Ask the fellows who cut the hay
We live in a time when our countryside is under threat and we yokels are oppressed. Admittedly it is no new phenomenon_
We have endured -The Norman invasion, the reformation, the enclosures act, the corn laws and their repeal, Jethro Tull, Horse power to steam power to diesel power all in one generation. Science. Science of how to grow more crop per acre, how to grow more crop per hectare, how to grow a bigger sheep, how to clone a sheep, fatter cows, speedier pigs, battery chickens. First heirs died in Flanders, heirs of heirs died in Flanders, death duties, WWII. Machines doing the work of two men, three men, robots, Country File, The Guardian Newspaper, Wild Justice. How we endure.
These threats to the countryside may be viewed as no threat at all. They are merely the natural succession of things. Scientific methods to help feed our growing population. Scientific change to improve animal and human welfare. Scientific change to show that what we did before was old fashioned, archaic, what we did was cruel, it was WRONG.
I hasten to add I am not a Luddite. I don’t shun science, claim the earth is flat or believe that BBC period dramas are fly on the wall documentaries. I do have, however, a serious concern that there are people who are now trying to change our countryside utterly and irrevocably and these people are using snippets of science to add a veneer of authenticity to their view that we are wrong and they are right.
I believe their reasons for doing so are not due to wishing to improve the lot of man, nor that of our fauna nor flora. Their reasons for change are simply because they are slightly scared of the countryside and those of us who live and work within it. And what scares you must be changed and made good and wholesome and understandable. These people look at the countryside in the way missionaries of the empire viewed their efforts to convert tribesmen to Christianity
But the countryside has a knowledge that does not conform to mere science. It has a living breathing language and it can talk to you if you are willing to listen - the beasts that walk on four legs or two and the birds that fly. There is a language in the soil and the plants that grow in it. The lessons learned can never be gleaned merely from a book. No University imparts this information. No Agricultural college, evening class, nor school can teach this wisdom. No, this knowledge can only be gleaned by being part of the landscape and listening not only to those who have been part of that landscape for longer, but also listen to the land itself.
When I kneel in a hedge to start laying the first pleacher of the day, I have already spent precious minutes, quarters, sometimes hours looking at the framework, the skeleton of that hedge. I have a bit of a private conversation with it. It tells the tales of the man who planted it, maybe the man who laid it twenty years before. The man who drove the tractor with the flail. Is it skeletal and broken? Who has called this place home? Are there old nests at groin height from robins, eye height from a thrush, finger tip height from yellowhammers? The hedge tells its tale and when I lay it the sole aim is to help it become a better living thing as a home to those birds, a better windbreak to those grey partridges, a haven for the voles, the spiders, the invertebrates...to let the blood flow more freely through these arteries of the land.. To do something so important cannot merely be rushed into. The Scientist can give exact data on what precise height the hedge “MUST” be. He will have an analysis of the understory flora. The CO2 captured by the hedge will be known down to the last shoot. However the scientist will think my hour long chat with a hedge is madness. Mark me down as a lunatic. However I learned to have this conversation, this language of the hedge, from a chap called Micheal Dixon.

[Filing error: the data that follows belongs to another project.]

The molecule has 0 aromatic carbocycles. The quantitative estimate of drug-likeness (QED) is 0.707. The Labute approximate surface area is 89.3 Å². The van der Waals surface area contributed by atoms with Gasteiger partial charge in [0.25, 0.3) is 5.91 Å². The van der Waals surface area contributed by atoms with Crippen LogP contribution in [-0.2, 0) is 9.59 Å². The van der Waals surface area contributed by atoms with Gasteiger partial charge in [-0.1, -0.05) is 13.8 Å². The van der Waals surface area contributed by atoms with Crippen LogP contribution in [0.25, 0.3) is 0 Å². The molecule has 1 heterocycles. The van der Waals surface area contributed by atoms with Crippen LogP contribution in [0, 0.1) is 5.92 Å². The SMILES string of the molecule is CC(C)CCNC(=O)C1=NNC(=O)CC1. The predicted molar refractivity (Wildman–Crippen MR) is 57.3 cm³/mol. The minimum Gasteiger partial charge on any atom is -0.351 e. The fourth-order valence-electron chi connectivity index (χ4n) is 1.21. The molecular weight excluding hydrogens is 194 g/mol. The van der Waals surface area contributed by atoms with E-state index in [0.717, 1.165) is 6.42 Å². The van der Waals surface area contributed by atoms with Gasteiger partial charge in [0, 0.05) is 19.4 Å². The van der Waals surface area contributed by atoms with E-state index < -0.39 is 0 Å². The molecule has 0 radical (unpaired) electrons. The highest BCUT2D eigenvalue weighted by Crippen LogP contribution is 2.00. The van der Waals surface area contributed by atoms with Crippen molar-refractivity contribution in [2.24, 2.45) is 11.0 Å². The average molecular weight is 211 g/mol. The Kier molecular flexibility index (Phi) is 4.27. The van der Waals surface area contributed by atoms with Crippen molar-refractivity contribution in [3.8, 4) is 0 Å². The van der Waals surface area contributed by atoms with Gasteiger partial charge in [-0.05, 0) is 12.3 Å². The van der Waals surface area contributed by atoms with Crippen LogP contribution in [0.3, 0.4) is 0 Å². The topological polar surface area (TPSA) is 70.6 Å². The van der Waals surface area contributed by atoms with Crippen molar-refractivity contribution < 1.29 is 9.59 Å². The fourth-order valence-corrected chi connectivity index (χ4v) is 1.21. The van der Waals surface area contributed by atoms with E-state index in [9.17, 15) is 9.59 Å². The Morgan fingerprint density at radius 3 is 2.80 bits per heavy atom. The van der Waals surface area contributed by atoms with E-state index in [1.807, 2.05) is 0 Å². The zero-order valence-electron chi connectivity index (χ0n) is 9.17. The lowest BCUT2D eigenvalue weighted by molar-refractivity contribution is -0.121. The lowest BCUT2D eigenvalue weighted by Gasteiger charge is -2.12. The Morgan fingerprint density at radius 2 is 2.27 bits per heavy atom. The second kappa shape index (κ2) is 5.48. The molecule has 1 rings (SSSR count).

Micheal showed me how to lay hedges. He taught me not like a lecturer. My learning was almost by osmosis. His teaching method was for me to observe him, then try for myself, and if he stopped shaking his head in despair you knew you were starting to get the hang of things. Micheal never stopped shaking his head - the whole seven years I was in Leicestershire. He would never be entirely happy with my work. And why should he? The countryside allows each man or woman to have their own style and idiosyncrasy. Each hedge layer may adhere to a style, but each one of us does things slightly differently and that is why the likes of the vocal TV “conservation Evangelists” of this world don’t quite trust us. We do not conform. Yokels don’t conform. Science demands conformity. 2 +2 must always equal 4. Not in the countryside it doesn’t . Nature will never conform to an equation, Micheal Dixon never conformed, his hedges looked different to the next estate’s hedges at Lowesby. Not by much, but by enough to be a Quenby Hedge. They all did the same job, they kept the blood flowing, they merely didn’t conform to an exact equation. So if you want to know how to ensure you have a field edge full of yellowhammers or bullfinches. A hedge bottom that has the beady eye of a Grey Partridge staring out. A Dormouse asleep in the margin. Ask the fellows who cut the hay...or in this particular case the hedge.